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The Fluid Systems Engineering and Management Blog

by Swagelok Northern California

Don’t Misdiagnose Pump Seal Cooler Problems—Read This First

by Paul Lesnau, on 7/24/20 8:45 AM

Correctly diagnose your pump seal cooler.

Another day, another pump seal cooler problem at the refinery. You’ve done everything you can think of. At first, you addressed the water flow issue in the exchanger. Then, you looked at whether the pump seal was actually removing enough heat from the pump. But the problem remains. What’s next? 

It may feel like you’re in a fix, but what you are really facing isn’t that uncommon. Pump seal cooler problems get misdiagnosed all the time—I see it regularly as a consultant for Northern California refineries. So, let me save you some time and frustration by walking you through what to check now. 

Diagnosing Pump Seal Cooler Problems

Many seal plans have either a cooling coil inside the fluid reservoir or a small external heat exchanger. And this device is usually an easy suspect if you are seeing signs of insufficient cooling. The cooling water side of a cooling coil or an external heat exchanger can get plugged from material in the water system. Scale and corrosion may build up over time and limit cooling water flow. It happens, but it’s not always the root cause. 

Causes of insufficient heat removal 

It often pays to look a little deeper to make sure you understand what the root cause of your heat removal problem really is. It could be something going on with the seal support system. Let's look at some common causes of insufficient flow stemming from there.

Common “Bad Actors” What to Look For
Pumping ring Verify the pumping ring is still performing as designed. If not, it may not be moving enough flow to remove heat from the system. If flow rates are low enough, an external heat exchanger may not have turbulent flow in it either.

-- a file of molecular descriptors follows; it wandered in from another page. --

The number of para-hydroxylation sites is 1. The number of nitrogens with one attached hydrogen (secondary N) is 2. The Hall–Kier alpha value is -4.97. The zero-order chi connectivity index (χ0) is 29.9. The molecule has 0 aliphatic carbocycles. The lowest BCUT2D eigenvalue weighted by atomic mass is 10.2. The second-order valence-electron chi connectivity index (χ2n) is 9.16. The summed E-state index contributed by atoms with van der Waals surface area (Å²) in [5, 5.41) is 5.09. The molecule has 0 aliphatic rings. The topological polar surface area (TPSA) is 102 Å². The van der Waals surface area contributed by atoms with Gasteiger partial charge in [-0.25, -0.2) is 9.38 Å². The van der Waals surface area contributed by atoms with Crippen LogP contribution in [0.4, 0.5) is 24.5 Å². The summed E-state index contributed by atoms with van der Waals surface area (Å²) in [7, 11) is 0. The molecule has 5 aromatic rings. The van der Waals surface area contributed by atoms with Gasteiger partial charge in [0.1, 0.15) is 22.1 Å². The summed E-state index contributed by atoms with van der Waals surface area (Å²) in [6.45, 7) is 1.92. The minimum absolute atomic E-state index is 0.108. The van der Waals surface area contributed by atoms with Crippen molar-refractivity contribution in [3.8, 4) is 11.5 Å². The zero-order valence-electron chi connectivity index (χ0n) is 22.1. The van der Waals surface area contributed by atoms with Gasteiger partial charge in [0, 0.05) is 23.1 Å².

Tubing system Look for changes in the tubing system. The problem could be something simple, such as replacing a section with a smaller ID tubing or a longer, higher pressure drop section. Alternately, something may have pinched or otherwise crunched the tubing, also restricting flow.
Mechanical seal clogging Often particulates in the process fluid can get stuck in the mechanical seal, limiting the flow through it. A good flush can often remove these obstructions.


These are fairly simple troubleshooting steps to take. And they may solve your problem. But, sometimes, the trouble runs deeper. 

What if it isn’t insufficient heat removal—it’s increased heat production?

Bay Area refineries have undergone a lot of changes over the last few decades, transitioning to heavier and heavier crude stocks. Now, as light tight oils (LTOs) are becoming more common, local refineries are beginning their next round of changes. For rotating equipment engineers, this often means looking at how those process changes could change buffer and barrier fluid choices

⇨ Here’s the key: The wrong barrier or buffer fluid won’t provide enough lubrication to prevent heat build-up in the pump seal cooler. And that, in turn, means more mechanical seal repair costs.